US Taxes Abroad for Dummies

US Taxes Abroad for Dummies

US Taxes Abroad for Dummies

US citizens or green card holders who live somewhere outside the USA are still required to file their taxes. They are required to do this if they have personal income like wages, commissions, consultancy fees, alimony, interest, capital gains, farm income, inheritance, salary, tips, pension fund, US and foreign social security interest, dividends and rental property.

It is important to note that they have US tax filing obligations even if they have been outside the United States for several years and all income accumulated is from foreign sources. They may also have some tax filing obligations even if some or all of the income has already been taxed or will be taxed by the foreign country. They are also required to file even if they are not accumulating any money and are married to an individual who does have income.

Basically, they have to file an IRS form 1040 for the previous year that the income was above the threshold. These are the same as US residents. Filing the 1040 is due on April 17, 2018. There is an automatic extension for those living abroad. For them, it is on June 15. However, if there are taxes that are due, then the interest is calculated. This starts on April 15 and ends on the payment date.

How Does Living Abroad Mitigate US Tax?

There are two methods that can reduce US tax by substantial amounts. These are the FEIE or the Foreign Earned Income Exclusion and the FTC or the Foreign Tax Credit. Neither can excuse the taxpayer abroad from filing their income especially when it is above the filing threshold.

The FEIE or the Foreign Earned Income Exclusion lets the taxpayer exclude certain amount of the Foreign Earned Income from the US tax. The exclusion also applies only to income that has been earned outside the United States. There are other income like pensions, dividends, US sourced income, capital gains and interest. They are also liable for the full US tax on this kind of income.

The other method that is used to reduce the US tax bill uses IRS Form 1116. The FTC or Foreign Tax Credit uses IRS Form 1116. If the income has been taxed by the foreign country, then the tax from the US is subtracted. It also substantially reduces the tax bill. However, Foreign Tax Credits for Foreign Taxes on Income cannot be claimed when it is excluded on Form 2555. To put it simply, taxpayers outside the United States can claim foreign tax credits for foreign taxes on the similar income that the US is taxing. The fraction of the foreign taxes that are taken as tax credit is also determined by the ratio of the excluded income from the total income.

With that being said, taxpayers outside the United States are better off by simply using the foreign tax credit and also not claiming the FEIE. If this is done, then there is no need to pay US taxes. In addition, the FTC or Foreign Tax Credit can also be applied against the tax on the unearned income. Therefore, by judiciously combining FEIE along with the FTC and also applying the FTC substantially reduces and even decreases the tax bill down to zero. This is merely an approximate calculation that also serves as the example on how the system operates.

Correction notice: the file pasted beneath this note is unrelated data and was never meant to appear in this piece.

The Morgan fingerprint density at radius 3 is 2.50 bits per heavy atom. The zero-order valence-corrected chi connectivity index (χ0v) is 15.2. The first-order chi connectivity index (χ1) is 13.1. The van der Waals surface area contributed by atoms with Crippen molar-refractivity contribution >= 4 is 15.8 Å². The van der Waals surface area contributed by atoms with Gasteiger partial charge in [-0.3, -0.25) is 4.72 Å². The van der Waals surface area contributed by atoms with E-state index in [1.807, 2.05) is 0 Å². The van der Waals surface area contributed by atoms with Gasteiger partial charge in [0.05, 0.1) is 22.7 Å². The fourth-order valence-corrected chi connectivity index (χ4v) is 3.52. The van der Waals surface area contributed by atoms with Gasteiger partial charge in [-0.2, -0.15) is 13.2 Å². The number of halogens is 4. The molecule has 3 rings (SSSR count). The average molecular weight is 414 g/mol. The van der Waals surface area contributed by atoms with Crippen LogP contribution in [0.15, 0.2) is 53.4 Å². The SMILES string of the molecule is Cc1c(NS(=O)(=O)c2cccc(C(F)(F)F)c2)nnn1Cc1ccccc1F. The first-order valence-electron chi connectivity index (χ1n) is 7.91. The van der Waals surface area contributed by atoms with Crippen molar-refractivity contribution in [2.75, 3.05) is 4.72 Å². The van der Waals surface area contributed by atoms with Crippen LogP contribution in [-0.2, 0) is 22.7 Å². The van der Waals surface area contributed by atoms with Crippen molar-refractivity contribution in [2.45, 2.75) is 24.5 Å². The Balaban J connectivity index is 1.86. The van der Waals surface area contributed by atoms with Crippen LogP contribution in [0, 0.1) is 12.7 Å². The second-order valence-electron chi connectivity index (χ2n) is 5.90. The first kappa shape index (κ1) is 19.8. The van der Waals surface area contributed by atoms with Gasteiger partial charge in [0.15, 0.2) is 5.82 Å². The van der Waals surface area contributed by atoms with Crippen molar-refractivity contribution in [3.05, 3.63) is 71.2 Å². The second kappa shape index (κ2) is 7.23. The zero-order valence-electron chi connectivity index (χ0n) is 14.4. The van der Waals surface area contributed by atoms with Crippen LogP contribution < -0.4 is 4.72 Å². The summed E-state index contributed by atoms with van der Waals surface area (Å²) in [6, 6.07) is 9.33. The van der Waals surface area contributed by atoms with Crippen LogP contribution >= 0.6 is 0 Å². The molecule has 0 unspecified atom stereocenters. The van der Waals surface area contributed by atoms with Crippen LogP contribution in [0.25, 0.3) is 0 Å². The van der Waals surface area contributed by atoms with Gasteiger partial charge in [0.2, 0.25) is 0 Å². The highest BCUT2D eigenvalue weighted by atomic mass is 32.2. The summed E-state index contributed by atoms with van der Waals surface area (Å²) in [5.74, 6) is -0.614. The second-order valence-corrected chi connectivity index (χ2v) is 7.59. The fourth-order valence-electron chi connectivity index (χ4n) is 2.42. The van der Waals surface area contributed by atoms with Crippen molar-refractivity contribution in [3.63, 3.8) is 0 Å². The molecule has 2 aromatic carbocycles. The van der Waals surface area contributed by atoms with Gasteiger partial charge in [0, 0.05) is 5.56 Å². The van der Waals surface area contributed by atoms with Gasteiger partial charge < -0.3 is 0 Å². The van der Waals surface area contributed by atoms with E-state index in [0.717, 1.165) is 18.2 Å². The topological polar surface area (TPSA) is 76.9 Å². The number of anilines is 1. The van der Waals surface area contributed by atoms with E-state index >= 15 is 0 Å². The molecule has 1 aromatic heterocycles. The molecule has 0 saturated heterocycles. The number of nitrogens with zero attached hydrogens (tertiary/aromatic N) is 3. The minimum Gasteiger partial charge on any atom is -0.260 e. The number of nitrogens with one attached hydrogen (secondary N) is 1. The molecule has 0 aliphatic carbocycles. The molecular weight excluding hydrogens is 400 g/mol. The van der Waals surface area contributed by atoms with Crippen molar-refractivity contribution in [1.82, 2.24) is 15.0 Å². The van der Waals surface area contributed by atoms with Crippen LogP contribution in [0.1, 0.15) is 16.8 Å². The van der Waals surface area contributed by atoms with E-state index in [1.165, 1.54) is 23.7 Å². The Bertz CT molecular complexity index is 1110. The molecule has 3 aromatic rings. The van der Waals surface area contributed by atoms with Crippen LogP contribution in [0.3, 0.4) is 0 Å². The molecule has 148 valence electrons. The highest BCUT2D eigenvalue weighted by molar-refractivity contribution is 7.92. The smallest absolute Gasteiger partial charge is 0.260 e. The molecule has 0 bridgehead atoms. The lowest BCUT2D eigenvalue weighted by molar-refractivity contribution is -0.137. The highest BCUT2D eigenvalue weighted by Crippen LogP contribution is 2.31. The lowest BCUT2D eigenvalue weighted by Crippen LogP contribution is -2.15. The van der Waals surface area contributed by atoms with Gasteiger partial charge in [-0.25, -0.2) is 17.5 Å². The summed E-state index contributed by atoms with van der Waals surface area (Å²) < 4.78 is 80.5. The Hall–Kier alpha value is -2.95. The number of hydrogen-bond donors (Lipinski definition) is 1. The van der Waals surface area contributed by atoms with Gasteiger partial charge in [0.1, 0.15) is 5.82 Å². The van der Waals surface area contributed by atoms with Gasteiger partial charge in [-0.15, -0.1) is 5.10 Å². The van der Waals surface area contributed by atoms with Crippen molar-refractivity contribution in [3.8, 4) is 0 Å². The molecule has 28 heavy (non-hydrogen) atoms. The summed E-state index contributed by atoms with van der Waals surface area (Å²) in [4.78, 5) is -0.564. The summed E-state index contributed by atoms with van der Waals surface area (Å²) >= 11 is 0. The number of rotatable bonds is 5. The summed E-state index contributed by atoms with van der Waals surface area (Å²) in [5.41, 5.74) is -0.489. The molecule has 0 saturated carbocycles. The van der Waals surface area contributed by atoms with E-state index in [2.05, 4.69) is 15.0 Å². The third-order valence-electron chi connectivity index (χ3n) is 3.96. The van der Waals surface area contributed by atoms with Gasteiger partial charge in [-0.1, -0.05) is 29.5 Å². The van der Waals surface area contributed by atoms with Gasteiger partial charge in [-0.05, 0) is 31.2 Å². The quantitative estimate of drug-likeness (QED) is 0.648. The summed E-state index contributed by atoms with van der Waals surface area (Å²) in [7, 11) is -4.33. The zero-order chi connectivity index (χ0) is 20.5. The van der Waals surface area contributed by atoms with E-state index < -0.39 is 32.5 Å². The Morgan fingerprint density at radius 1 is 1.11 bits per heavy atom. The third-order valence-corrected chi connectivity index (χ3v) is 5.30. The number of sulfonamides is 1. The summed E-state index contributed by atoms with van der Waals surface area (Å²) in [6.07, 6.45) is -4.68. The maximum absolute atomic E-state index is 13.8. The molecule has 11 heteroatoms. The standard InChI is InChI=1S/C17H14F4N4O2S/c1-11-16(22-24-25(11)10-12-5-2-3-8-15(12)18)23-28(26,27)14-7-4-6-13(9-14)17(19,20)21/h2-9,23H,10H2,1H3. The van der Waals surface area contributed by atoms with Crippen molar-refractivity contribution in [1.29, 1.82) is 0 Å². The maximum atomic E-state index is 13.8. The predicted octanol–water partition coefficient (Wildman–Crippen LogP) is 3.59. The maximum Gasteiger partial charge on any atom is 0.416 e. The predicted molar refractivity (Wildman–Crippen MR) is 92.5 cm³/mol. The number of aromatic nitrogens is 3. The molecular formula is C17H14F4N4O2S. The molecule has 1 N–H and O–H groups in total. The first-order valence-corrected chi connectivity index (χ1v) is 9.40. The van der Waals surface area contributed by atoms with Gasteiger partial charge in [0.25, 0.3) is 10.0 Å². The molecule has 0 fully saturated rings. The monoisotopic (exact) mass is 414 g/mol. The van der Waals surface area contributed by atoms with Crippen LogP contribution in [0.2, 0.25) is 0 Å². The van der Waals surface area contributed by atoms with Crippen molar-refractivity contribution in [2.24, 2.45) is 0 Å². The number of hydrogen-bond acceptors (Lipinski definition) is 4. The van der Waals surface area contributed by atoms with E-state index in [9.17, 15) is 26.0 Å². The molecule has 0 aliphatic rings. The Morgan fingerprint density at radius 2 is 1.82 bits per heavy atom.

Taxpayers outside the United States must be reminded that even if the calculated tax bill amounts to zero then applying the foreign tax credit and/or the FEIE is zero. In summary, the foreign earned income reduces US tax to zero. However, if the foreign income is above $102,100 then it is suggested for the taxpayer to explore every possibility using the foreign taxes in the form of credit alongside US taxes that are due.

Taxpayers must remember that if they are claiming the FEIE from the previous years, then they can use the Form 2555 and then decide that this is the very year they can use the FTC or Foreign Tax Credit. However, once this is done, then they cannot go back to using the FEIE for the following six years unless they receive their permission from the Internal Revenue Services or IRS.

In some cases, they can also exclude the qualified housing expenses from the taxable income. This can be calculated on Form 2555 which is found under Part VI. There are also other aspects that are considered when calculating the US taxes of a taxpayer outside the United States. One is the AMT or the Alternate Minimum Tax. This handles the unearned and passive income, specifically the capital gains and the interest. There are also exclusions on the foreign housing if lodgings are rented. Other examples are business expenses, state taxes in specific US states that the tax payer has lived in, itemizing deductions instead of applying the deduction that is standard on specific taxes and earnings of a spouse that is not an American citizen.

Self employment taxes such as Medicare and Social Security apply when the net annual earnings are more than $400 and they live in countries which do not have totalization of social security agreement in the United States. If these elements are to be considered, they have to be well-advised to and consult an international tax expert.

Social Security Number and ITIN

Every tax return must have a Social Security Number and ITIN. Social Security Number is required for US citizens or resident. SSNs are valid for the individual and is theirs for the long time. For non-resident alien spouses and dependents, they must have an ITIN.

Passport Revocation

The IRS is also required to notify the State Department if the taxpayers as delinquents in tax debt. The State Department is also prohibited in issuing as well as renewing the passport to taxpayers with tax debt (usually over $51,000).

The Affordable Care Act